Judge orders John Eastman to speed effort to get documents to Jan. 6 committee
[ Editor’s Note: Judge David Carter is separating himself from the legal pack, via what I call being a judge with legal spurs on his boots. I have not seen a case like this when a judge went to the extreme of requesting a large daily tally of emails to be cleared for his review.
To avoid the usual endless delaying tactics used so often with Trumper attorneys, Carter has cut Eastman off at the pass, giving him instructions as to what he must do to keep a tally of documents that Eastman thinks are privileged for the Judge to quickly review.
Let us hope that other judges will notice this and why Judge Carter is doing it. The Jan6 committee needs to get its work done and the results released to the public so that corrective action can be taken to punish anyone deemed guilty of offenses.
The Committee also wants to draft its recommendations for legislative changes to be made to deter anyone thinking of repeating the Trump Team Insurrection, to make the lines clear what is legal political activity and what are seditious actions.
The good news on the latter is that we now know the Dept. of Justice is investigating the ‘fake electors’ scandal, which was part of the Trump Team shotgun approach of having multiple avenues available to block Biden’s election certification so it could pass the decision into the hands of Trump Republican held state legislatures who would throw the election to Donald… Jim W. Dean ]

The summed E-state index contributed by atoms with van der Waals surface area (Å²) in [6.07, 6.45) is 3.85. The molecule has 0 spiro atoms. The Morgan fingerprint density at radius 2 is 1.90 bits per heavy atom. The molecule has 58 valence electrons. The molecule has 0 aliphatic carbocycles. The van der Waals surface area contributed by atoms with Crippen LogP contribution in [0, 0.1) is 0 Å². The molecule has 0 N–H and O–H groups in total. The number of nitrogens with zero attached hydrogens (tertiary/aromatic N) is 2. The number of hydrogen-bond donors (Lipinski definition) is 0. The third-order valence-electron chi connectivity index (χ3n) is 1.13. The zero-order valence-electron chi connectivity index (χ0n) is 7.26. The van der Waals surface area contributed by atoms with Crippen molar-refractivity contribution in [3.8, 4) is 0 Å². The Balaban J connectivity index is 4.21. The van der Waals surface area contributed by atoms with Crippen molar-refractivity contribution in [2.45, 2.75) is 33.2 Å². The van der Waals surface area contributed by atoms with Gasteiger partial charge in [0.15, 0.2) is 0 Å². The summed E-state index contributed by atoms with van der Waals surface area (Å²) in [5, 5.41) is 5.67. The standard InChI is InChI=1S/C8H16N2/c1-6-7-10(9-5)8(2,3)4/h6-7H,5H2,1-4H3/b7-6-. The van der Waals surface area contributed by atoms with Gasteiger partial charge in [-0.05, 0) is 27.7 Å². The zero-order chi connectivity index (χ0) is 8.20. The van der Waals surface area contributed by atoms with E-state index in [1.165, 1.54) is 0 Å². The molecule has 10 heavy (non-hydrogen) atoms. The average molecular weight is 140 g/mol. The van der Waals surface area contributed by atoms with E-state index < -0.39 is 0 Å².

First published January 27, 2022
Judge David Carter, who already sharply rejected Eastman’s attempt to block the Jan. 6 select committee’s subpoena for 19,000 pages of emails held by his former employer Chapman University, issued a detailed plan Wednesday to help speed the process along.
Carter ordered Eastman to begin reviewing at least 1,500 pages per business day, starting Friday, and immediately transfer any unprivileged documents to the House committee. For documents Eastman deems privileged, Carter ordered the attorney to itemize them in a detailed “privilege log” that describes their contents and other relevant details.
Carter also laid out a detailed process for the committee to challenge any of Eastman’s privilege claims — which would trigger a personal review by Carter to determine whether the assertion was valid. Eventually, Carter ruled, he would hold a hearing to adjudicate any privilege disputes.
…Under Carter’s plan, Eastman would be required to use an “electronic program” to speed his review process, and the Jan. 6 committee would cover the cost of that program. Eastman would be required to produce a daily tranche of documents to the committee that he deems unprivileged.